With a NET ranking of 14, a road win against then-No. 4 Texas and a winning record in the RPI’s toughest conference, Texas Tech would safely be in the NCAA Tournament if the season ended today.
Barring a collapse over the next month and a half, Tech should be competing in the postseason once again. At the moment, the question is not a matter of if but a matter of what seed the Red Raiders will receive come Selection Sunday.
While there is still a lot of Big 12 basketball left to be played, here are three things that need to happen for the Red Raiders to make a run come March.
Emergence of a star player
For more than a year, Tech went without having a go-to guy to hit a game-winning basket.
That was until Wednesday, when Mac McClung put a dagger into Texas’ then-No. 4 ranking with his go-ahead shot with three seconds left.
The game-winner let the nation know what most people around Lubbock have begun to figure out: McClung has star potential.
While team basketball is a recipe for success, especially in the Big 12, when the game is on the line, it’s a must for championship-caliber teams to have somebody trustworthy to win the game.
The 2017-18 Elite Eight squad had Keenan Evans, who notably hit an overtime buzzer-beater against Texas and averaged 17.6 points throughout the season.
The 2018-19 national runner-up team had the Big 12 Player of the Year in Jarrett Culver, who averaged 18.5 points.
While the 2019-20 roster was full of talented players, none of them had the “clutch gene” of Evans or Culver.
As a result, last year’s squad found itself flirting with the NIT before the cancellation of the postseason.
While that team had many flaws, its biggest kryptonite may have been an inability to finish out close games. In fact, the team was 0-5 in games decided by four or fewer points.
This year’s team is not a victim to the same inability, with nail-biting two-point victories in Norman and Austin as proof.
In both of those games, McClung left his mark late.
Against Oklahoma, the junior scored Tech’s final six points of the game to ice the victory, and in Austin, well, we know what happened.
After a season-high 24 points in Saturday’s loss to No. 2 Baylor, McClung has elevated his conference points-per-game mark to 19.7 -- good for the highest total in the league.
Head coach Chris Beard trusts his star player to close out a game.
“I’ve got a lot of confidence in Mac McClung, as do I with other players on our team,” Beard said. “It’s a team sport. Mac has the courage to take those shots. He’s a fun guy to coach.”
The key to Tech’s long-term success may ride on the shoulders of McClung.
Don’t peak too soon
Tech got a rude awakening during the first week of the season when Houston quickly exposed the Red Raiders’ lack of team chemistry.
It should not have come as a surprise. The team started the season with nine players who had previously never stepped on a court in the scarlet and black.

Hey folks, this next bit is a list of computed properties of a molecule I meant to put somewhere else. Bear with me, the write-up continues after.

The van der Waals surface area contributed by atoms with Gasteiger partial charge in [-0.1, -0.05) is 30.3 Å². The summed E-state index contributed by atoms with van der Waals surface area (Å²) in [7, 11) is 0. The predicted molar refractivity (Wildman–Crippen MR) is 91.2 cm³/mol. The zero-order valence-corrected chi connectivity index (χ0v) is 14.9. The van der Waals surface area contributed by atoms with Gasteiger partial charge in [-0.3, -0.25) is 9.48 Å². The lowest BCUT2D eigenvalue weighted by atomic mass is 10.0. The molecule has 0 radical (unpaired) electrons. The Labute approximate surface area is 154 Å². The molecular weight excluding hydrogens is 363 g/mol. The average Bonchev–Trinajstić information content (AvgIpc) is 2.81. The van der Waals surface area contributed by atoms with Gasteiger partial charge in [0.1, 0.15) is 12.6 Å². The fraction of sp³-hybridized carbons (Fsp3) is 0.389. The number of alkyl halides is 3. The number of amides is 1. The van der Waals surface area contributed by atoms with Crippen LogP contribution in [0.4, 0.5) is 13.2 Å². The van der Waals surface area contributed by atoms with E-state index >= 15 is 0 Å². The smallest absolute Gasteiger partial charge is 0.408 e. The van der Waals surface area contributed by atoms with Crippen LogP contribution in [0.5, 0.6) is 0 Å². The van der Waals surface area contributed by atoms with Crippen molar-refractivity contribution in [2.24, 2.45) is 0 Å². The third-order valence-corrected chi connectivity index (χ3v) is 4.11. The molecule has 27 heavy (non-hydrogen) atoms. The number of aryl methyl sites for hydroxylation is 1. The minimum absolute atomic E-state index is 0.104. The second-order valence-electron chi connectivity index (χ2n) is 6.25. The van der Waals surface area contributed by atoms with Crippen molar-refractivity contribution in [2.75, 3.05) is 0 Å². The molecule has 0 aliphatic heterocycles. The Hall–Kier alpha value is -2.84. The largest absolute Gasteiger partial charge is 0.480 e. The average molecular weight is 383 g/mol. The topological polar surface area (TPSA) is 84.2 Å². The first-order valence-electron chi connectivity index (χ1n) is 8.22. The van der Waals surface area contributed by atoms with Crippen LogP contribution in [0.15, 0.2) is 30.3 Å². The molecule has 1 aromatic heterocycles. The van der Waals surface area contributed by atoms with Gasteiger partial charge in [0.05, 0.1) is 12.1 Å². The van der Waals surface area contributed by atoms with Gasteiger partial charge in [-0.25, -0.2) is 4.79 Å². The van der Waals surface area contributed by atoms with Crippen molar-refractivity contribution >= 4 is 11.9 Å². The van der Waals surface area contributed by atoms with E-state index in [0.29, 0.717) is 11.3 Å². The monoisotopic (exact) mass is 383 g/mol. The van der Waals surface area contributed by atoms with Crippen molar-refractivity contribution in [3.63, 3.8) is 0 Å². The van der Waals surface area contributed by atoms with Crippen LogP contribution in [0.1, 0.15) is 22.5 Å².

To say the connection between the players has not noticeably increased over the course of the season would be oblivious.
Maybe it’s the close wins on the road in Norman and Austin. Maybe it’s the unconventional season, when players have no choice but to stay locked inside together. Whatever it is, Tech has found its groove.
A little over a month after hanging on by a thread against Abilene Christian, Tech gave undefeated Baylor -- a team thought only to be rivaled by No. 1 Gonzaga -- a run for its money.
But if Tech’s claim to fame at the end of the season is a week in January when it went 1-1 against two top-four teams, something went terribly wrong.
Before worrying about the Red Raiders’ 4-3 conference record or their 1-3 mark at home in the Big 12, remember that no championship team plays its best basketball this time of the year.
Tech fans should be familiar with this notion.
Almost two years ago to the day, the 2018-19 team that reached the Final Four was in the midst of a three-game losing streak in conference play. Anybody who thought that was a championship-caliber team after mustering just 45 points against Kansas State would have been labeled as crazy.
Beard, more than anybody else, knows not to get too high or too low.
“We didn’t set this team up to win a game in Austin,” Beard said after beating Texas. “We set this team up to be a part of the fight in March.”
Get to the stripe
Tech excels when it’s aggressive, maybe more so than any other team in the conference.
Thanks to 273 free throws made over the course of the season so far, the Red Raiders lead the Big 12 in points from the charity stripe.
They have soared in this aspect of their game during all four of their conference wins.
In their first win in Big 12 play, Tech made free throws late and shot 90% overall from the line in a 69-67 win over Oklahoma.
Throughout their ensuing three conference victories, Tech used free throws to boost its offense. The Red Raiders converted 30, 18 and 22 foul shots against Kansas State, Iowa State and Texas, respectively.
In those four wins, Tech has averaged 19.75 made free throws a game while shooting at an 83% clip from the line.
Conversely, in the four losses this season, the story has been different. The Red Raiders are shooting 65% in the same category while making five fewer per game.
Senior Marcus Santos-Silva pointed out Tech’s zero trips to the line in the first half of the game against Baylor as a reason for the loss.
“When our shots weren’t falling in the first half, instead of keep on shooting the threes, we should’ve kept on driving in,” Santos-Silva said, “and like Beard says, ‘Demand the foul.’”